Given that some on in the past, some posters have shown themselves opposed to the Scandinavian model to reduce harm, one will have to wait and see whether harm is reduced by these measures, ( something I would support), or whether it is just a measure that keeps the reality of prostitution away from from the sight of ‘decent ‘ people’.

  • Rightsaidfredfan 14th Apr '16 - 1:03pm

    Something similar (a tolerance zone) was tried in Scotland years ago in a scheme run by a local council and local police force, holyrood and the lib dem MSP had it shutdown by amending the nations laws to make it legally unsustainable.

    The lib dems don’t seem to know where they stand on this because the party seems to contain a bizarre coalition of true liberals and the authoritarian regressive left. In Scotland the regressive left seems the larger of the two blocks in the party. Sadly I predict the lib dems will be split right down the middle on this, me personally I would be in favour of legalising prostition.

  • Rightsaidfredfan 14th Apr '16 - 1:11pm

    @George Potter

    “People who oppose decriminalisation support policies that kill sex workers and put them at greater risk of harm – these opponents of decriminalisation have blood on their hands.”

    It’s as black and white as all that is it George? And those who disagree with your stance are personally guilty every time a prostitute is murdered on account of them having had the ‘wrong’ opinion?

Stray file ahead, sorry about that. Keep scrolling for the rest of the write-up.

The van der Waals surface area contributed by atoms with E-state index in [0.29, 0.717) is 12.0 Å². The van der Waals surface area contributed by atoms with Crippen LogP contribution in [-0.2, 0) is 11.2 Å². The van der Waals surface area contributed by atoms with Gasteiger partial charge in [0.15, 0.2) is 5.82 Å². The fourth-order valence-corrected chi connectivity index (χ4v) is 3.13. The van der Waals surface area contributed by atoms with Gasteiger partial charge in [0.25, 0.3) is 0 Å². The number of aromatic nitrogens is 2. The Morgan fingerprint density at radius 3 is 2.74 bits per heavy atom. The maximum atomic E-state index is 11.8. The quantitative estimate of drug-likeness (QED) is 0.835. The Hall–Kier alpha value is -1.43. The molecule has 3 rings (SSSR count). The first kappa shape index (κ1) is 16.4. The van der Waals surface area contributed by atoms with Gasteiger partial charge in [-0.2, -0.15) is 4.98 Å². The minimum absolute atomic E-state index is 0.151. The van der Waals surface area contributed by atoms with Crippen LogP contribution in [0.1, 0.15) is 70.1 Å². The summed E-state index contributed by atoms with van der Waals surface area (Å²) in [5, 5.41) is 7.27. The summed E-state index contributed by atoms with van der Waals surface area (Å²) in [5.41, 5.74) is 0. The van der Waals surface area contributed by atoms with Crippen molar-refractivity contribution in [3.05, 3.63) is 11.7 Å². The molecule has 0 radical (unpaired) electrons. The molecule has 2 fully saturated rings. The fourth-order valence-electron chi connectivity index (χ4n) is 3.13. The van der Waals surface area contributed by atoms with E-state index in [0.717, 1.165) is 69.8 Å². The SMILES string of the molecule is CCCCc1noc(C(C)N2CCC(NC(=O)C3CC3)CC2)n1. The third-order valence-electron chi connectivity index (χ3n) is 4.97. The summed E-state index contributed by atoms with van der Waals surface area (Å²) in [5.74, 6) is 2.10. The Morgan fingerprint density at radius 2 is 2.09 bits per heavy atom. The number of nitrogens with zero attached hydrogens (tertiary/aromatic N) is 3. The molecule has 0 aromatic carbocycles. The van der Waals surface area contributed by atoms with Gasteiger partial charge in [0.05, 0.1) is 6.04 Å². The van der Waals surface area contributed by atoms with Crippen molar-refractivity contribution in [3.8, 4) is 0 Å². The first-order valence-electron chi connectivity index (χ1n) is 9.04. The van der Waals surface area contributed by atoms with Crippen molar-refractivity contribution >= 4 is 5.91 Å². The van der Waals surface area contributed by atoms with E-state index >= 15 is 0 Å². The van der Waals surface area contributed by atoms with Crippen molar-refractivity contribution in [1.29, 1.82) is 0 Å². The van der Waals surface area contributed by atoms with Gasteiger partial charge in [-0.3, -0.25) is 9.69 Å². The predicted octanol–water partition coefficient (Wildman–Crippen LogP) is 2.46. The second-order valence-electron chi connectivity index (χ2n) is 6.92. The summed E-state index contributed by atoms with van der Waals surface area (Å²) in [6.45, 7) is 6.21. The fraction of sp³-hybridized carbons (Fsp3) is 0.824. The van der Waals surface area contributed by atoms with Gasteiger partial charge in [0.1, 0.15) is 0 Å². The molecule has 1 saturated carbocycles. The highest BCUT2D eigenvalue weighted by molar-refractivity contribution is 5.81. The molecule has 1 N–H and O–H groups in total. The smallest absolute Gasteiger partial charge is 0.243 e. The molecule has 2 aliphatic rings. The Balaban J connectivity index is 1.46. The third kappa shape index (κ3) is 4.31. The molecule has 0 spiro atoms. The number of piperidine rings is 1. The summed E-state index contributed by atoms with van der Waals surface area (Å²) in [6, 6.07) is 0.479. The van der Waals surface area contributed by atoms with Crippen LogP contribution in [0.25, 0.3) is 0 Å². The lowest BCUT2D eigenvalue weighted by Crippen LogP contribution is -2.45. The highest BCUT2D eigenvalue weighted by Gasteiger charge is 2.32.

• Leeds Council themselves have a somewhat confused view of sex work. On the one hand, the managed zones are a net good, but on the other hand, the council’s policy of gradually closing SEVs seems to be counteracting the managed zones when it comes to safety.

  • Cornervizion 15th Apr '16 - 10:03pm


    The tolerance zones are a divisive but yet a positive step to tackle the issue of sex work and hopefully somebody somewhere will take whatever feedback comes from it and do something positive instead of endorsing a regressive measure such as the “Nordic Model” (basically a left-wing anti immigration policy when you look into it deeper)

    To me, the time’s right more than ever to get sex-work decriminalised so that men & women who choose to undertake it can feel safer, access health support programs easier and even get fair and impartial exit strategies without judgement and on their own volition should they need them.

    What saddens me is that despite expert advice from groups such as Amnesty International, UN AIDS and the English Collective of Prostitutes who push for “Decrim”. There are sections of the UK Government who willfully ignore and marginalise their voices because to them… “All Prostitution is Rape”, ” All Prostitutes are Victims ” and “All Prostitutes are foreign and trafficked” (despite in the very large majority of Sex Workers that is simply not the case)

  • Seeing as they will never be able to stop it, I say legalise it across the board.
    I have never used this sort of service , but if men and women choose to do it for a living then fair play to them as I do not think it its a decision anyone would make lightly.
    I do NOT think that it should be taught or offered as a career in any way shape at school.